An environmental front in Civil Rights
Jim Morris and his team on the environment beat have delivered an epic package on the failure of the Environmental Protection Agency to fulfill its mission to defend civil rights and combat “environmental racism”. It’s a powerful indictment on the state of enforcement at the agency and the plight of people — generally poor and frequently of color — who find themselves facing disasters on their doorsteps.
The package has several installments to come next week. I’d particularly call out two excellent first person pieces in this first week, one by Kristen Lombardi on a site near Selma which typifies the failure of the civil rights protection and another today by Talia Buford on the plight of residents near a proposed hazardous waste site in New Mexico. The data visualization which illustrates the legacy of neglect with hard data is a master of its type by Talia and our news app developer Yue Qiu.
It’s for this kind of work that Jim and the team were awarded a Society of Environmental Journalists prize this week. It was specifically for the Big Oil, Bad Air, package on the environmental and health impact of fracking. David Heath won an honorable mention for another series on the EPA. The same Big Oil, Bad Air package also won the Heywood Broun award of distinction from the Newspaper Guild. Apart from the prestige and pride Jim and the Center can take in these awards, we know donors value the recognition.
We also know the importance of distribution and impact for these stories off our sites and on carefully chosen partners. One of the sometimes unsung heroes of our operation is communications manager Bill Gray, who negotiates with our partners. In the Environmental Justice, Denied package the partner is primarily NBC and its BLK channel with pieces here, here and here. The video is powerful.
Playing in politics, holding health to account and frontline journalism
How we play in the tidal wave of the news around politics is a tough call for an investigative operation and I believe the News & Politics team repeatedly calls it right: jumping on trends and big events to get our brand and voice out there in ways that fit with our approach. A great example this week was Carrie Levine, Ben Wieder and Dave Levinthal jumping on Joe Biden’s contributors, following a flurry of news that Biden was considering jumping into the presidential sweepstakes. The team tracked the overnight GOP debate on Twitter @publici.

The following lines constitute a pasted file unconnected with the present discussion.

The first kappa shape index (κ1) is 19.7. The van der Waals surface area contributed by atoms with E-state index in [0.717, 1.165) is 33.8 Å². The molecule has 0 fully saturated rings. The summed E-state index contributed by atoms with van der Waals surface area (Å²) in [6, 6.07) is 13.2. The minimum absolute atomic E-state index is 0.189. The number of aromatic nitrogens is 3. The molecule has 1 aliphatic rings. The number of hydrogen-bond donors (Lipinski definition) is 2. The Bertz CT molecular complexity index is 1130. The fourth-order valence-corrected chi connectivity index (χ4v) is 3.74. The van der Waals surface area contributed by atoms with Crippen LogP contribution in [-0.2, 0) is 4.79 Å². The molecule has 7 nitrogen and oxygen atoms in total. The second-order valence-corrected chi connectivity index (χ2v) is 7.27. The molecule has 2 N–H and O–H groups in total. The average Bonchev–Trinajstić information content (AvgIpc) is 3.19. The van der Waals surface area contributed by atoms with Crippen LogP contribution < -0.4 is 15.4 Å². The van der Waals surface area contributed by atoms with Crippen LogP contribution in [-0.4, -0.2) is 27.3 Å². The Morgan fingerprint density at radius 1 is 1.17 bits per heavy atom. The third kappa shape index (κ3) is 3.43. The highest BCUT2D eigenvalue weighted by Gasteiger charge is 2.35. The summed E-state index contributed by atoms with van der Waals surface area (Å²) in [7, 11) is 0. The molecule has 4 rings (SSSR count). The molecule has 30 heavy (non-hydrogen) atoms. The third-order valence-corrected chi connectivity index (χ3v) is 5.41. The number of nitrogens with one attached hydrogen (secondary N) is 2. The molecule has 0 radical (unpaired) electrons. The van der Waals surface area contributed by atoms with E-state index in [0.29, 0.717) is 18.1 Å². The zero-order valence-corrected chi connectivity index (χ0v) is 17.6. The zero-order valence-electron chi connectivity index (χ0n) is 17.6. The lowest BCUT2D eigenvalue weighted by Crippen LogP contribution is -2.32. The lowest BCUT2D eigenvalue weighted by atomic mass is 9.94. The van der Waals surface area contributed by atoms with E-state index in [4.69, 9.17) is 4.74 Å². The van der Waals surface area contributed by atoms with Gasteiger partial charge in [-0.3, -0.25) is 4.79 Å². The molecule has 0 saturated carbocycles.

Our executive editor Gordon Witkin also calls out Fred Schulte for producing a “readable, blood-boiling story on the Obamacare research center that will spend $3.5 billion on some questionable research“. Among the awards: $674,452 to study how docs might create a “zone of openness” with patients. Another $500,000 in federal tax dollars went to the health insurance lobby. The story was reprinted in full by the NPR Shots blog, where it drew almost 100 comments and 182 tweets. The story was also cited by Kaiser Health News and was a featured item in POLITICO’s Morning PULSE, which has an influential audience of opinion and policy leaders.
Gordon also notes long-time Center contributor Jeff Kelly Lowenstein, winner of a big National Press Club Prize last week, for the same story on a crisis in nursing homes is having an ongoing impact with U.S Senators Ron Wyden of Oregon and Bob Casey of Pennsylvania calling for a Government Accountability Office inquiry.
Julia Harte on Jeff Smith’s National Security team has had an incredible run of investigative and observational journalism. One, which required her to jump on a news event, was this piece based on an interview in Turkey with a Syrian fighter being trained by the U.S but who was recently abducted by ISIS. Julia had interviewed him as part of more investigative work like this and this.
Also in National Security, Alexander Cohen broke down documents to expose more defense industry money flowing in to Washington.
Sticking with the story
At the International Consortium of Investigative Journalists I want to mention the tireless work of Sasha Chavkin on two long-term stories. One was a recent update on a story he led for the ICIJ nearly four years ago about mysterious deaths among cane workers right across the tropics. He highlighted Costa Rica acting on it. Sasha has also led important recent work on exposing the failure of the World Bank to live up to its do no harm policy. Respected British medical journal The Lancet called out the ICIJ’s work on a recent profile of the World Bank President Jim Kim.
What we’re reading
Hamish Boland Rudder noted some love for the ICIJ and its work on tax avoidance by Nobel laureate Joseph Stiglitz.
Also from The Guardian this defense of investigative journalism from two German journalists who had been accused of treason was quite powerful.
On the media industry, this piece from the sensible Ken Doctor about the revived Washington Post under Jeff Bezos encroaching on the New York Times was a good read.
At home, I’m reading American historian HW Brands on FDR, “A Traitor to His Class”.
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